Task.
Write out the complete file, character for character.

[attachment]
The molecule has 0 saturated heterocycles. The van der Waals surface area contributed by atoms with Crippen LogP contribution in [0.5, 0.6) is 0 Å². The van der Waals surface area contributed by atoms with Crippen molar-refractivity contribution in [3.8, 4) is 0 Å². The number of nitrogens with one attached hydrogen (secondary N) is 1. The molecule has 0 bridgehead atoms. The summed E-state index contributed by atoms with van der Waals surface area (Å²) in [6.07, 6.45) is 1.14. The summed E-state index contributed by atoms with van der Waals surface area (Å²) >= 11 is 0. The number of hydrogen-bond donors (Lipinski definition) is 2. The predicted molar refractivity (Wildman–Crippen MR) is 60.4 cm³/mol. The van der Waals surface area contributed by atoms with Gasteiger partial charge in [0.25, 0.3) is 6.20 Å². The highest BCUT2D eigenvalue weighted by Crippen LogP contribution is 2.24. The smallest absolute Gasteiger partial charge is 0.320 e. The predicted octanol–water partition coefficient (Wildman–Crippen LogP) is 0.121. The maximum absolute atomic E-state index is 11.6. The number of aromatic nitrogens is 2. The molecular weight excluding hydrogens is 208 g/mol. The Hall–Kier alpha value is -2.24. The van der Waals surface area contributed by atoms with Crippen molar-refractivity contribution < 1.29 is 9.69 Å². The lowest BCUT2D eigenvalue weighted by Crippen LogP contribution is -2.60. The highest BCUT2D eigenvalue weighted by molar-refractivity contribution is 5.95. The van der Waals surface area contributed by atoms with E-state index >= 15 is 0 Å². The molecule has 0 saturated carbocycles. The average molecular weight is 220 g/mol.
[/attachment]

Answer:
The molecule has 0 saturated heterocycles. The van der Waals surface area contributed by atoms with Crippen LogP contribution in [0.5, 0.6) is 0 Å². The van der Waals surface area contributed by atoms with Crippen molar-refractivity contribution in [3.8, 4) is 0 Å². The number of nitrogens with one attached hydrogen (secondary N) is 1. The molecule has 0 bridgehead atoms. The summed E-state index contributed by atoms with van der Waals surface area (Å²) in [6.07, 6.45) is 1.14. The summed E-state index contributed by atoms with van der Waals surface area (Å²) >= 11 is 0. The number of hydrogen-bond donors (Lipinski definition) is 2. The predicted molar refractivity (Wildman–Crippen MR) is 60.4 cm³/mol. The van der Waals surface area contributed by atoms with Gasteiger partial charge in [0.25, 0.3) is 6.20 Å². The highest BCUT2D eigenvalue weighted by Crippen LogP contribution is 2.24. The smallest absolute Gasteiger partial charge is 0.320 e. The predicted octanol–water partition coefficient (Wildman–Crippen LogP) is 0.121. The maximum absolute atomic E-state index is 11.6. The number of aromatic nitrogens is 2. The molecular weight excluding hydrogens is 208 g/mol. The Hall–Kier alpha value is -2.24. The van der Waals surface area contributed by atoms with Crippen molar-refractivity contribution < 1.29 is 9.69 Å². The lowest BCUT2D eigenvalue weighted by Crippen LogP contribution is -2.60. The highest BCUT2D eigenvalue weighted by molar-refractivity contribution is 5.95. The van der Waals surface area contributed by atoms with E-state index >= 15 is 0 Å². The molecule has 0 saturated carbocycles. The average molecular weight is 220 g/mol.